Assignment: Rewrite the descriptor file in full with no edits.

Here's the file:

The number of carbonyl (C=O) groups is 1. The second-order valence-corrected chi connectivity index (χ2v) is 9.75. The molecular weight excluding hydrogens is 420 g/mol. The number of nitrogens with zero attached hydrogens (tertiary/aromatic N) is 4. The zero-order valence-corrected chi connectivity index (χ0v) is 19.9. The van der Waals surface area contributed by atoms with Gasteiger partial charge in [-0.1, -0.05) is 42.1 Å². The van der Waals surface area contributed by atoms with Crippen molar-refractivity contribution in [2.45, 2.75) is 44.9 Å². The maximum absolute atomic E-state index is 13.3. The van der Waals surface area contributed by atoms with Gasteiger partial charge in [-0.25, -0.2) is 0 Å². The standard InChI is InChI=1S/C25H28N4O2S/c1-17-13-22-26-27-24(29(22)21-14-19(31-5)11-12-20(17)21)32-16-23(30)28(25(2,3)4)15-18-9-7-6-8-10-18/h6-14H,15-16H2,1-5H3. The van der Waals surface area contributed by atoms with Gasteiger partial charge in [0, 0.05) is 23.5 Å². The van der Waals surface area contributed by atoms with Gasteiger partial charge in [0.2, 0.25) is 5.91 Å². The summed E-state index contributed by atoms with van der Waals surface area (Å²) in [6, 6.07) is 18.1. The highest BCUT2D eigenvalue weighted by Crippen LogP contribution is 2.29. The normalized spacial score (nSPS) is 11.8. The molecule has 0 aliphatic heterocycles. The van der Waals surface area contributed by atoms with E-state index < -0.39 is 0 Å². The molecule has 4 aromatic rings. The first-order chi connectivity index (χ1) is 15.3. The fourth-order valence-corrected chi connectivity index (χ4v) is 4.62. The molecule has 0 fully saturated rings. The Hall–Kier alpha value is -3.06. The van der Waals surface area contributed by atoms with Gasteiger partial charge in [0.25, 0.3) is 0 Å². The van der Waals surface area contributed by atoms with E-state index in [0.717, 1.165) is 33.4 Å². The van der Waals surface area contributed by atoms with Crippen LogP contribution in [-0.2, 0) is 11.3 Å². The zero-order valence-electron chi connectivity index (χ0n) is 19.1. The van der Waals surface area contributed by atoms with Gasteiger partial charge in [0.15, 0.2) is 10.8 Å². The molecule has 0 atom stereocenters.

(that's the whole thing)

The number of carbonyl (C=O) groups is 1. The second-order valence-corrected chi connectivity index (χ2v) is 9.75. The molecular weight excluding hydrogens is 420 g/mol. The number of nitrogens with zero attached hydrogens (tertiary/aromatic N) is 4. The zero-order valence-corrected chi connectivity index (χ0v) is 19.9. The van der Waals surface area contributed by atoms with Gasteiger partial charge in [-0.1, -0.05) is 42.1 Å². The van der Waals surface area contributed by atoms with Crippen molar-refractivity contribution in [2.45, 2.75) is 44.9 Å². The maximum absolute atomic E-state index is 13.3. The van der Waals surface area contributed by atoms with Gasteiger partial charge in [-0.25, -0.2) is 0 Å². The standard InChI is InChI=1S/C25H28N4O2S/c1-17-13-22-26-27-24(29(22)21-14-19(31-5)11-12-20(17)21)32-16-23(30)28(25(2,3)4)15-18-9-7-6-8-10-18/h6-14H,15-16H2,1-5H3. The van der Waals surface area contributed by atoms with Gasteiger partial charge in [0, 0.05) is 23.5 Å². The van der Waals surface area contributed by atoms with Gasteiger partial charge in [0.2, 0.25) is 5.91 Å². The summed E-state index contributed by atoms with van der Waals surface area (Å²) in [6, 6.07) is 18.1. The highest BCUT2D eigenvalue weighted by Crippen LogP contribution is 2.29. The normalized spacial score (nSPS) is 11.8. The molecule has 0 aliphatic heterocycles. The van der Waals surface area contributed by atoms with E-state index < -0.39 is 0 Å². The molecule has 4 aromatic rings. The first-order chi connectivity index (χ1) is 15.3. The fourth-order valence-corrected chi connectivity index (χ4v) is 4.62. The molecule has 0 fully saturated rings. The Hall–Kier alpha value is -3.06. The van der Waals surface area contributed by atoms with Gasteiger partial charge in [0.25, 0.3) is 0 Å². The van der Waals surface area contributed by atoms with E-state index in [0.717, 1.165) is 33.4 Å². The van der Waals surface area contributed by atoms with Crippen LogP contribution in [-0.2, 0) is 11.3 Å². The zero-order valence-electron chi connectivity index (χ0n) is 19.1. The van der Waals surface area contributed by atoms with Gasteiger partial charge in [0.15, 0.2) is 10.8 Å². The molecule has 0 atom stereocenters.